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A rosy future for Pakistan's cut flower industry

Date:
December 12, 2011
Source:
American Society for Horticultural Science
Summary:
The current status and future prospects for cut rose flower production and post-harvest management in Punjab, Pakistan, were investigated in a research study. The survey of growers indicated that the country's cut rose production has good potential to expand into export markets. Strategies recommended for increasing cut rose production include: promoting and adopting modern techniques, providing training for growers, planting elite cultivars, improving infrastructure, access to interest-free loans, and assistance in product marketing.

Roses are one of the leading cut flowers in the global floriculture trade. In the last few years, cut flower consumption and the market for high-quality flowers has increased in Pakistan as a result of the country's rapid economic growth, improved living standards, enhanced access to electronic media, and increasing demand from the country's growing hospitality industry.

In Pakistan, where seasonable climatic conditions provide ideal environments for cut flowers, rose production generates employment opportunities in rural areas where few other jobs exist. But industry challenges, including a lack of standardized production techniques, limited availability of greenhouses, and lack of professional education for growers, are delaying efforts to put Pakistan on the map as a cut flower exporter. A study published in HortTechnology reported on the present status and future prospects of cut rose flower production and postharvest management in Punjab, Pakistan. The researchers found that although cut roses were the leading flower crop in the area, production systems and practices were outdated and primitive, and the quality of cut stems produced was not acceptable in international markets.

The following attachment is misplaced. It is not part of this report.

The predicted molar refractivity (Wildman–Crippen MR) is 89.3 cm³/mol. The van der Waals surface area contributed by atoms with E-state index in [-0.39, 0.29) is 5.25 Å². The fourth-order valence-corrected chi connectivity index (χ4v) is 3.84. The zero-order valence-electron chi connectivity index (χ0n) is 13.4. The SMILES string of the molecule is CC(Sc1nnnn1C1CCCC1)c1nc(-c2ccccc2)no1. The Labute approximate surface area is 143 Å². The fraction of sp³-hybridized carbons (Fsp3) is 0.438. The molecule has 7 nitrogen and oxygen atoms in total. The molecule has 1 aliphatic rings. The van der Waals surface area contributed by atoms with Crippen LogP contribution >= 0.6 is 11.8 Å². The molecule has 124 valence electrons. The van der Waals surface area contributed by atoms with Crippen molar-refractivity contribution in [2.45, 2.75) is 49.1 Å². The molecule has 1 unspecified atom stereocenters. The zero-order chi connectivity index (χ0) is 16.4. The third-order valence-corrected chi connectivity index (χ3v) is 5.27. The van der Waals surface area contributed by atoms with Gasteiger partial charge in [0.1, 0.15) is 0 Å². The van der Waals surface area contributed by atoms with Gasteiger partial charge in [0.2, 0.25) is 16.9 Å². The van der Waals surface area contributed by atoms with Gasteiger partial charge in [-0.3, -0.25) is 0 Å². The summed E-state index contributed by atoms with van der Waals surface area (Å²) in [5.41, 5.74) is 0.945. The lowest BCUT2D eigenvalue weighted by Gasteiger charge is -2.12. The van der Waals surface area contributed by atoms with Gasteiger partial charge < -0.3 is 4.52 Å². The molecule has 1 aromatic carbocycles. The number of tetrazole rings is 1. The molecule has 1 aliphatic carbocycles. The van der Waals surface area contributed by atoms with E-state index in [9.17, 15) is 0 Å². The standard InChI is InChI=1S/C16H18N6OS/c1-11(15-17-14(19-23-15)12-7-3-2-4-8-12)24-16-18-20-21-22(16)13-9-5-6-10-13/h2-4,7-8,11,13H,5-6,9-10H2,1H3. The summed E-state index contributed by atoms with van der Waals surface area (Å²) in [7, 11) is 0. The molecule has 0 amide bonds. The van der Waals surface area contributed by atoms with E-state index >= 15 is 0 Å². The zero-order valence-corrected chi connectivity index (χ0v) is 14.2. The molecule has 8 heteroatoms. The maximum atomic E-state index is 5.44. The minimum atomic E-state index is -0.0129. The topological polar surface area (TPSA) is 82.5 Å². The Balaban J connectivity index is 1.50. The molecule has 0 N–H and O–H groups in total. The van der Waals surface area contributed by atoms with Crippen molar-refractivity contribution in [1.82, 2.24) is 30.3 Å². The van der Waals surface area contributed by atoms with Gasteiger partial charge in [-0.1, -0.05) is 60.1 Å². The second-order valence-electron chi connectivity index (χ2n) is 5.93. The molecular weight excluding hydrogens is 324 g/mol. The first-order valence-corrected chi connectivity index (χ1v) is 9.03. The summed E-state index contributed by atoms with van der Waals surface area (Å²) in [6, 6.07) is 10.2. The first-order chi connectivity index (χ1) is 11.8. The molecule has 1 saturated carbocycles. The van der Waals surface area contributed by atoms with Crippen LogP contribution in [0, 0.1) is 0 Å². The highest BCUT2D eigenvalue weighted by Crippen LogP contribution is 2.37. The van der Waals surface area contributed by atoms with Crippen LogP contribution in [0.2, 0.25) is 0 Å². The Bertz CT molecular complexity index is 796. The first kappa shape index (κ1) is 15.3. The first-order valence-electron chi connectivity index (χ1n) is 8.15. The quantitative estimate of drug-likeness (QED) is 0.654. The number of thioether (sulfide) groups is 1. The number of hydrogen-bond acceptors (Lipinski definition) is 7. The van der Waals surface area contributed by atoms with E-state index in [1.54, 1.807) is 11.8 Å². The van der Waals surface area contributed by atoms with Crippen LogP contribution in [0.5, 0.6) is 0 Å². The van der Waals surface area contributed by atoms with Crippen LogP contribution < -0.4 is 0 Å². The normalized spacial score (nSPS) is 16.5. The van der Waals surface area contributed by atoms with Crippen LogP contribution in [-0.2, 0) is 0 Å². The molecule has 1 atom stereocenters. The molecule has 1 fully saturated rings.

While all of the growers interviewed for the study reported that they sold their products in local markets in Pakistan, none said they exported their flowers. Producers indicated that they were limited to local sales because of factors such as lack of cooperation from government organizations, ignorance of international standards, and poor-quality production. "The growers with limited or no education felt that their product quality was too low to allow exporting, whereas more educated growers felt that the lack of support from the government prevented them from exporting," said Iftikhar Ahmad, an assistant professor in the Institute of Horticultural Sciences, University of Agriculture, Faisalabad, Pakistan (who conducted the survey) and John Dole, a professor in the Department of Horticultural Science at North Carolina State University, and corresponding author of the study. Ahmad, Dole, and research colleagues from the Institute of Horticultural Sciences at the University of Agriculture in Faisalabad said that Pakistan's rose growers need more training in production and postharvest management to increase their product quality to international standards.